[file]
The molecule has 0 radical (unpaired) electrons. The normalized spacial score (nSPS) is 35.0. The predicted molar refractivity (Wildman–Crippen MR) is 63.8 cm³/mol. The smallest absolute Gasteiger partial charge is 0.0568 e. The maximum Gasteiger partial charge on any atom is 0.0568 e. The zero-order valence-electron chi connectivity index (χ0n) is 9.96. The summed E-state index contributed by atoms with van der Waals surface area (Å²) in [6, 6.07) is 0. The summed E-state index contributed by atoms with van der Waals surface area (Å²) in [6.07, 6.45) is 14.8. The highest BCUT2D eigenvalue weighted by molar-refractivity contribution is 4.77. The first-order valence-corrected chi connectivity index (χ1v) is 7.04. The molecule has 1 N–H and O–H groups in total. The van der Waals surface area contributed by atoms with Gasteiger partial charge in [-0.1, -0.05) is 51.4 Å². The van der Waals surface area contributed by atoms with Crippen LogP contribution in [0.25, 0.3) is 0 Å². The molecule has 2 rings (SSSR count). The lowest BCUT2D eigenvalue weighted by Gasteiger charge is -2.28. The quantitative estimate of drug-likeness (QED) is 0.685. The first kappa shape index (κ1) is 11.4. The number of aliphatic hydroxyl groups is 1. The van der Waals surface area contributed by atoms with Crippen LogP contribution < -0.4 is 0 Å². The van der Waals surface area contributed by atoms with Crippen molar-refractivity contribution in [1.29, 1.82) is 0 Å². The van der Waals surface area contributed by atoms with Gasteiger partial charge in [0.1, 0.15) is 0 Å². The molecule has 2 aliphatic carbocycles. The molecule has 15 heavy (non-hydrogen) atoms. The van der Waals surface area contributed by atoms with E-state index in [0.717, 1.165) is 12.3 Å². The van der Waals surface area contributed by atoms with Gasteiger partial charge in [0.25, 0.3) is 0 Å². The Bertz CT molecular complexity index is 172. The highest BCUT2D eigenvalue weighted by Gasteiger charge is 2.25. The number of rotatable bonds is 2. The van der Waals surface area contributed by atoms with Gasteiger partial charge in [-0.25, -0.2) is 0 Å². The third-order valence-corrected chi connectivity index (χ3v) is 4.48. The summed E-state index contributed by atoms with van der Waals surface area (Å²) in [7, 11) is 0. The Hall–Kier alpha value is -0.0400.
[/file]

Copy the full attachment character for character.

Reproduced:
The molecule has 0 radical (unpaired) electrons. The normalized spacial score (nSPS) is 35.0. The predicted molar refractivity (Wildman–Crippen MR) is 63.8 cm³/mol. The smallest absolute Gasteiger partial charge is 0.0568 e. The maximum Gasteiger partial charge on any atom is 0.0568 e. The zero-order valence-electron chi connectivity index (χ0n) is 9.96. The summed E-state index contributed by atoms with van der Waals surface area (Å²) in [6, 6.07) is 0. The summed E-state index contributed by atoms with van der Waals surface area (Å²) in [6.07, 6.45) is 14.8. The highest BCUT2D eigenvalue weighted by molar-refractivity contribution is 4.77. The first-order valence-corrected chi connectivity index (χ1v) is 7.04. The molecule has 1 N–H and O–H groups in total. The van der Waals surface area contributed by atoms with Gasteiger partial charge in [-0.1, -0.05) is 51.4 Å². The van der Waals surface area contributed by atoms with Crippen LogP contribution in [0.25, 0.3) is 0 Å². The molecule has 2 rings (SSSR count). The lowest BCUT2D eigenvalue weighted by Gasteiger charge is -2.28. The quantitative estimate of drug-likeness (QED) is 0.685. The first kappa shape index (κ1) is 11.4. The number of aliphatic hydroxyl groups is 1. The van der Waals surface area contributed by atoms with Crippen LogP contribution < -0.4 is 0 Å². The van der Waals surface area contributed by atoms with Crippen molar-refractivity contribution in [1.29, 1.82) is 0 Å². The van der Waals surface area contributed by atoms with Gasteiger partial charge in [0.1, 0.15) is 0 Å². The molecule has 2 aliphatic carbocycles. The molecule has 15 heavy (non-hydrogen) atoms. The van der Waals surface area contributed by atoms with E-state index in [0.717, 1.165) is 12.3 Å². The van der Waals surface area contributed by atoms with Gasteiger partial charge in [0.25, 0.3) is 0 Å². The Bertz CT molecular complexity index is 172. The highest BCUT2D eigenvalue weighted by Gasteiger charge is 2.25. The number of rotatable bonds is 2. The van der Waals surface area contributed by atoms with Gasteiger partial charge in [-0.25, -0.2) is 0 Å². The third-order valence-corrected chi connectivity index (χ3v) is 4.48. The summed E-state index contributed by atoms with van der Waals surface area (Å²) in [7, 11) is 0. The Hall–Kier alpha value is -0.0400.